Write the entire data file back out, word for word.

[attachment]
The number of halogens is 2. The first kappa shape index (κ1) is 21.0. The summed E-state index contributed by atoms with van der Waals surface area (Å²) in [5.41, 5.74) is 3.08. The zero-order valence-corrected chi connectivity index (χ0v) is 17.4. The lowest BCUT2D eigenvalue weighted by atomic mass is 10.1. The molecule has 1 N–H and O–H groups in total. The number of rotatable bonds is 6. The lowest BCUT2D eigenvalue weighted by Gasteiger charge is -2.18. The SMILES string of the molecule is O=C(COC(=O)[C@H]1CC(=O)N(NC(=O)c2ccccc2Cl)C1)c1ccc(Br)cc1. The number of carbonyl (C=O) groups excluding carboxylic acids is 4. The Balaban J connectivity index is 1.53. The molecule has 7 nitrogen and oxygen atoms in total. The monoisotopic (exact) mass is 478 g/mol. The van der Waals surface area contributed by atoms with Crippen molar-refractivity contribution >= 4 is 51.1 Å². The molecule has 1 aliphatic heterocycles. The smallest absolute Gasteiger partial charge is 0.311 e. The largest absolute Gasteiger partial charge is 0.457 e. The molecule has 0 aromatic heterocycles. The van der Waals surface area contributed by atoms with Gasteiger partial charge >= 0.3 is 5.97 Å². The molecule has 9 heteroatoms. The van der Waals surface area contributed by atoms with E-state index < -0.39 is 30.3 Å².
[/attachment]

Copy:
The number of halogens is 2. The first kappa shape index (κ1) is 21.0. The summed E-state index contributed by atoms with van der Waals surface area (Å²) in [5.41, 5.74) is 3.08. The zero-order valence-corrected chi connectivity index (χ0v) is 17.4. The lowest BCUT2D eigenvalue weighted by atomic mass is 10.1. The molecule has 1 N–H and O–H groups in total. The number of rotatable bonds is 6. The lowest BCUT2D eigenvalue weighted by Gasteiger charge is -2.18. The SMILES string of the molecule is O=C(COC(=O)[C@H]1CC(=O)N(NC(=O)c2ccccc2Cl)C1)c1ccc(Br)cc1. The number of carbonyl (C=O) groups excluding carboxylic acids is 4. The Balaban J connectivity index is 1.53. The molecule has 7 nitrogen and oxygen atoms in total. The monoisotopic (exact) mass is 478 g/mol. The van der Waals surface area contributed by atoms with Crippen molar-refractivity contribution >= 4 is 51.1 Å². The molecule has 1 aliphatic heterocycles. The smallest absolute Gasteiger partial charge is 0.311 e. The largest absolute Gasteiger partial charge is 0.457 e. The molecule has 0 aromatic heterocycles. The van der Waals surface area contributed by atoms with Gasteiger partial charge >= 0.3 is 5.97 Å². The molecule has 9 heteroatoms. The van der Waals surface area contributed by atoms with E-state index < -0.39 is 30.3 Å².